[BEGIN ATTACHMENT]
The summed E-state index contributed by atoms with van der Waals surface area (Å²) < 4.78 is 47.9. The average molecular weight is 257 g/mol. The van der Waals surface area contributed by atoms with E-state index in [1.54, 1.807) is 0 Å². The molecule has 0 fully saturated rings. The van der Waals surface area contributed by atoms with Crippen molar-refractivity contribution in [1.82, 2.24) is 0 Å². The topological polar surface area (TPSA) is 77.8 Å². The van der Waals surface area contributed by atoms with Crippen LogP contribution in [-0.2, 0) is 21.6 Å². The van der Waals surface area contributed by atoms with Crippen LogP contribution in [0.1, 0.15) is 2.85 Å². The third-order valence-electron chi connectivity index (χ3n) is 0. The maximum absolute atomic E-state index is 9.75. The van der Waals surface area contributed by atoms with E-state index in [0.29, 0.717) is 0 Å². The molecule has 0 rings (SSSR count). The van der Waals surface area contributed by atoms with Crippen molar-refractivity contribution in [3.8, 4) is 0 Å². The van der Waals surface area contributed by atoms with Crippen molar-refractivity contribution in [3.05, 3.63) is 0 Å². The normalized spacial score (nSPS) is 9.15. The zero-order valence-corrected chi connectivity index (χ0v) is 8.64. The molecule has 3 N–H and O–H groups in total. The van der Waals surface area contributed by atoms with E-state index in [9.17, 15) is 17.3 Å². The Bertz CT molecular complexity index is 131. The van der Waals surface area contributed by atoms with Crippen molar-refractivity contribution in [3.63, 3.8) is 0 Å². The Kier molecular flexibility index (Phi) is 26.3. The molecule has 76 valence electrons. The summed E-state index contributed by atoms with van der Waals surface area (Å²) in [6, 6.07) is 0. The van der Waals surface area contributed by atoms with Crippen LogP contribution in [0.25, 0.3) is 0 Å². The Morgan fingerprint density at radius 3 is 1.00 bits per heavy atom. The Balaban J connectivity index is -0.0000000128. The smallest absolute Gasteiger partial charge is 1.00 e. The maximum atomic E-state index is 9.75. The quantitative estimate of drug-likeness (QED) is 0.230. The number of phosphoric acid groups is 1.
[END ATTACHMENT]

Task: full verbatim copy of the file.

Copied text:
The summed E-state index contributed by atoms with van der Waals surface area (Å²) < 4.78 is 47.9. The average molecular weight is 257 g/mol. The van der Waals surface area contributed by atoms with E-state index in [1.54, 1.807) is 0 Å². The molecule has 0 fully saturated rings. The van der Waals surface area contributed by atoms with Crippen molar-refractivity contribution in [1.82, 2.24) is 0 Å². The topological polar surface area (TPSA) is 77.8 Å². The van der Waals surface area contributed by atoms with Crippen LogP contribution in [-0.2, 0) is 21.6 Å². The van der Waals surface area contributed by atoms with Crippen LogP contribution in [0.1, 0.15) is 2.85 Å². The third-order valence-electron chi connectivity index (χ3n) is 0. The maximum absolute atomic E-state index is 9.75. The van der Waals surface area contributed by atoms with E-state index in [0.29, 0.717) is 0 Å². The molecule has 0 rings (SSSR count). The van der Waals surface area contributed by atoms with Crippen molar-refractivity contribution in [3.8, 4) is 0 Å². The van der Waals surface area contributed by atoms with Crippen molar-refractivity contribution in [3.05, 3.63) is 0 Å². The normalized spacial score (nSPS) is 9.15. The zero-order valence-corrected chi connectivity index (χ0v) is 8.64. The molecule has 3 N–H and O–H groups in total. The van der Waals surface area contributed by atoms with E-state index in [9.17, 15) is 17.3 Å². The Bertz CT molecular complexity index is 131. The van der Waals surface area contributed by atoms with Crippen molar-refractivity contribution in [3.63, 3.8) is 0 Å². The Kier molecular flexibility index (Phi) is 26.3. The molecule has 76 valence electrons. The summed E-state index contributed by atoms with van der Waals surface area (Å²) in [6, 6.07) is 0. The van der Waals surface area contributed by atoms with Crippen LogP contribution in [0.25, 0.3) is 0 Å². The Morgan fingerprint density at radius 3 is 1.00 bits per heavy atom. The Balaban J connectivity index is -0.0000000128. The smallest absolute Gasteiger partial charge is 1.00 e. The maximum atomic E-state index is 9.75. The quantitative estimate of drug-likeness (QED) is 0.230. The number of phosphoric acid groups is 1.